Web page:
Diabetes FAQ

I'm getting a lot of questions about type 1 diabetes; I figured a blog post would be in order.

What is diabetes? What is the difference between the types?
The two types of diabetes mellitus are actually quite different, though both diseases relate to sugar and sugar metabolism. Type 1 diabetes mellitus, which I have, occurs when the immune system attacks the portion of the pancreas that produces insulin. Insulin is necessary for the body to metabolize sugar correctly. Type 2 diabetes mellitus occurs when the body doesn't respond correctly to insulin. Type 2 usually occurs in older, overweight individuals that have eaten a lot of sugar.

What's up with the mellitus at the end of diabetes mellitus?
There is another form of diabetes called diabetes insipidus, or DI. Mellitus means sweet, whereas insipidus means tasteless. The terms relate to the fact that urine from a person with diabetes mellitus, or DM, is sweet (due to the sugar flushed out of the body), whereas urine from a person with diabetes insipidus is tasteless, or tastes like whatever urine tastes like. My high school biology teacher once told me that to diagnosis whether problems were DM or DI, people drank the urine. Is it true? I have no idea.

The symptoms of DM and DI are similar, but the causes and treatments are very different. Diabetes, in general, usually refers to diabetes mellitus.

What does having type 1 diabetes entail?
Essentially I have to give myself insulin instead of relying on my pancreas to produce it for me. This means that before eating anything with carbohydrates I have to give myself insulin. Anything with sugar or starch is high in carbohydrates, so foods like potatoes, candy, and fruity drinks require giving myself more insulin than meat or low-sugar foods.

Do type 1s ever develop type 2 symptoms?
"Very rarely." is the response I've received from doctors.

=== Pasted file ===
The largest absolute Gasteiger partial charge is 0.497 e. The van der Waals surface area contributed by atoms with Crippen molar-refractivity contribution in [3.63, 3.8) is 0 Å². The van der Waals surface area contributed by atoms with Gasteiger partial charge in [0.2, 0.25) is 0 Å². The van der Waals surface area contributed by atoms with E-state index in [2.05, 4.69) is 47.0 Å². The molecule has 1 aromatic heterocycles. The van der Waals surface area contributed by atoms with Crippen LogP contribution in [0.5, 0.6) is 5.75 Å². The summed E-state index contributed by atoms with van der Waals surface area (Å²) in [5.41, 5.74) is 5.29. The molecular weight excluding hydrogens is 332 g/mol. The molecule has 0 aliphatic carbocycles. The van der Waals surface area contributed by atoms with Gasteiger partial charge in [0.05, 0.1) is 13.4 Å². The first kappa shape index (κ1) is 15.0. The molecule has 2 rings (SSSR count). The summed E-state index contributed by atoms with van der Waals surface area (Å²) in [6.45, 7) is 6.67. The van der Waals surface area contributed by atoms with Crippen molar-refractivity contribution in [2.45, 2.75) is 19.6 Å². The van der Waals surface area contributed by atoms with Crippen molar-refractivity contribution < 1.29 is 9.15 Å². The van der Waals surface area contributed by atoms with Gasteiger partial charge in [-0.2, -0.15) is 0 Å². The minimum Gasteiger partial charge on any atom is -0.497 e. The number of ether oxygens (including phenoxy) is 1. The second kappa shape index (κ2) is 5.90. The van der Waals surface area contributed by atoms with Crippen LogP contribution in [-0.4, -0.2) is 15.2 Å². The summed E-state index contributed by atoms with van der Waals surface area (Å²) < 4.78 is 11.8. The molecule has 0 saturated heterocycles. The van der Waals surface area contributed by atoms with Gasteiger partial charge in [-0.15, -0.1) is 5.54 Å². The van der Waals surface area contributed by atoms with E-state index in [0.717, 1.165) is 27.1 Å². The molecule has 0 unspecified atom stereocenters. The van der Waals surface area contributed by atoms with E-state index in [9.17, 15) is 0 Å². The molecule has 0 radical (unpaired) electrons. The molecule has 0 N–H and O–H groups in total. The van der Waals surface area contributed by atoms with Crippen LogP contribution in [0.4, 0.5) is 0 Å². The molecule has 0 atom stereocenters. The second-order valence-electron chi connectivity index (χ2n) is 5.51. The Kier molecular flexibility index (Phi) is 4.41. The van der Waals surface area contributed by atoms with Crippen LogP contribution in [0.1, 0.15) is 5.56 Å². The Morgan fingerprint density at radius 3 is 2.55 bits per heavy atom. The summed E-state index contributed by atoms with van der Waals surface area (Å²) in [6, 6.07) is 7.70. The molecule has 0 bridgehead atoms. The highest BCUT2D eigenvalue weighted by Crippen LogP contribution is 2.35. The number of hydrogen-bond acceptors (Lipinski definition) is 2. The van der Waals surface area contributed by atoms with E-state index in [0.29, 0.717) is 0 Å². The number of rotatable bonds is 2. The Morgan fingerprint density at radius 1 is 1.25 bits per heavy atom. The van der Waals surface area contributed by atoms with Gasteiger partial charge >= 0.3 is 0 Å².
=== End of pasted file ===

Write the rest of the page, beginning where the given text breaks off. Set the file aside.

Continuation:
Isn't type 1 called juvenile-onset diabetes?
Onset of type 1 can occur later than age 40, and thus the terms juvenile or juvenile-onset are no longer preferred. Type 1 is often called insulin-dependent diabetes mellitus or IDDM. I was 26 at onset, and I know another type 1 who was diagnosed when he was 29. Type 1 is actually "better" when it occurs later in life; when kids are growing it is difficult to find the correct amount of insulin to use.

You have to give yourself a shot before you eat almost anything? Does it hurt? How much insulin do you use?
I do have to give myself a shot before every meal. I also give myself a shot in the morning of long-acting insulin that stays in my system for about 24 hours. The shots hardly hurt at all, and I have very quickly gotten used to them. I have also gotten used to pricking my finger to check my blood sugar. Pricking my fingers was worse at first, but is no longer a problem.

Right now my pancreas is still producing some fraction of the insulin that would be expected. However, my body will continue to attack portions of my pancreas, and eventually it will produce only trace insulin. I'll have to inject more insulin at this point.

The amount of insulin I use depends on the amount of sugar in the food I eat. I have to match my insulin dose to the amount of sugar in the food I consume using a carbohydrate-to-insulin ratio. The ratio will change as my pancreas shuts down, but it should stay the same afterwards.

What are the symptoms of being type 1 diabetic?
The insulin shots are to keep my blood sugar at roughly the level of a normal person's blood sugar. There are no symptoms if my blood sugar stays in the normal range. Problems arise if my blood sugar is too high or too low.